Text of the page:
There’s a great deal else from around the world in this year’s JFF, which runs Thurs/19-Sun/Aug. 5 at various Bay Area venues. Full program and ticket info here.
In an unfortunate booking miscalculation, one of the best Israeli movies in recent memory (even if it’s a German co-production) is opening commercially just when much of its likely local audience will be preoccupied with the JFF. Thomas (Tim Kalkhof) is a young Berlin loner, a quiet sort who nonetheless owns his own small cafe, where he makes pastries to die for—as duly noted by Oren (Roy Miller), whose frequent visits while in town on business lead to something considerably more than a baker/customer relationship. But when the latter suddenly stops communicating, a stricken Thomas finally takes the step of traveling to Jerusalem in order to find out the truth. There, he meets Oren’s wife Anat (Sarah Adler from the recent Foxtrot), who also runs a cafe, and without revealing their connection to her, he becomes involved in her life as well.
This isn’t the “stalking” drama that synopsis might suggest, nor is it a trite feel-good “foodie” exercise like so many movies about cross-cultural connection via the taste buds. It is, in fact, a painfully lovely drama handled with very astute performances and superb directorial control—which is needed, because if Ofir Raul Graizer’s first feature handled his script with any less judicious restraint, a couple credulity-stretching plot points might have seemed far too contrived. Clay Theatre, Shattuck Cinemas. More info here.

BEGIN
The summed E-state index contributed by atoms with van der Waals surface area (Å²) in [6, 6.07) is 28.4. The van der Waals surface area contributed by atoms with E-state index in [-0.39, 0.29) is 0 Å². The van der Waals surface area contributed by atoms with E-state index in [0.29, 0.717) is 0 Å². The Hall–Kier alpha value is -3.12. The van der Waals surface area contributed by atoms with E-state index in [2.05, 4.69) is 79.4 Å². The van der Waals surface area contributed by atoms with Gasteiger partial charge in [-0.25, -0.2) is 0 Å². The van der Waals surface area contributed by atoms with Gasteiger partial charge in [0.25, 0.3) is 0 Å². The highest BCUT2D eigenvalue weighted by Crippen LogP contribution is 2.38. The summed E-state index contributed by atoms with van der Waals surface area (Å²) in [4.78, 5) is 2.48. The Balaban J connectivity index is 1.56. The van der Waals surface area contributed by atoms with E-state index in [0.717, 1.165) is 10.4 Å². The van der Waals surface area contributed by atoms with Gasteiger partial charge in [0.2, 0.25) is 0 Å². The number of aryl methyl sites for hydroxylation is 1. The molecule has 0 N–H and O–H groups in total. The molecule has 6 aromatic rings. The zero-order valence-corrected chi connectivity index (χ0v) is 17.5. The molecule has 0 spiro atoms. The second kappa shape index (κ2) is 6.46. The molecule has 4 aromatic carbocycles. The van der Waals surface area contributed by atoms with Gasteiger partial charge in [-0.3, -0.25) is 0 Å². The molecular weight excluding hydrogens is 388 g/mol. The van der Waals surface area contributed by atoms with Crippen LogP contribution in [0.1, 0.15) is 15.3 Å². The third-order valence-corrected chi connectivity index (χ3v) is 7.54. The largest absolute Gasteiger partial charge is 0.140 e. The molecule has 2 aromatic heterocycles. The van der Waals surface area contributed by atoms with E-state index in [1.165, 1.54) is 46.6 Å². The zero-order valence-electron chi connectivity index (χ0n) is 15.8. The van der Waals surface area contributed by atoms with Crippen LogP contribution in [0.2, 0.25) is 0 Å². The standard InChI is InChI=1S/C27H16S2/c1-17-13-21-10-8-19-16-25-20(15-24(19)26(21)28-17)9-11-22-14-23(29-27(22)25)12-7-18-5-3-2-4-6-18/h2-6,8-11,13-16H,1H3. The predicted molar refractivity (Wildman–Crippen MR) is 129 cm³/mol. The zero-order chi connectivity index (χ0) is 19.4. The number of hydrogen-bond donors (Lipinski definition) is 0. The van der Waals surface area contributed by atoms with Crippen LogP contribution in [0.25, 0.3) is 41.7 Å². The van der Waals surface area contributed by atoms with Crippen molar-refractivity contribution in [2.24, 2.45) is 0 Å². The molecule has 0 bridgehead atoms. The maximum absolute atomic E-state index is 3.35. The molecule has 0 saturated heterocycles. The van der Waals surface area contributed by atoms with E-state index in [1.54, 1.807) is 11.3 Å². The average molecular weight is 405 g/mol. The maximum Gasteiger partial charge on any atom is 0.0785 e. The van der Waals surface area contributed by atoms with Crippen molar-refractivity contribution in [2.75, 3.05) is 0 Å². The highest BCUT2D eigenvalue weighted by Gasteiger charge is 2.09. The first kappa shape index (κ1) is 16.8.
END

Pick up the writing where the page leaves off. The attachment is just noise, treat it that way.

Another talented new writer-director, Bo Burnham’s first feature may surprise those anticipating something reflective of his past success as a comedian and musician. There’s a lot of music (as our heroine is perpetually hiding under iPod headphones), but not a lot of humor—in fact, this is sort of like Sixteen Candles with the laughs removed, leaving mostly the unalleviated anxiety and humiliations of being at an “awkward age.”
Elsie Fisher from the Despicable Me movies plays Kayla, a motherless teen facing the end of middle school with no friends whatsoever, a desperate “advice” vlog nobody watches, and a well-meaning dad (Josh Hamilton) who negotiates her emotions like a minefield—whatever he does, they seem to explode in his face. Burnham nails the awfulness (only heightened by kids’ social-media addictions) of junior high life with a precision that will make you squirm, out of recognition, empathy or both. It’s almost too uncomfortable an experience to take your own child to—you might want to watch it separately, then discuss afterward when you’ve both stopped cringing. If you ever stop.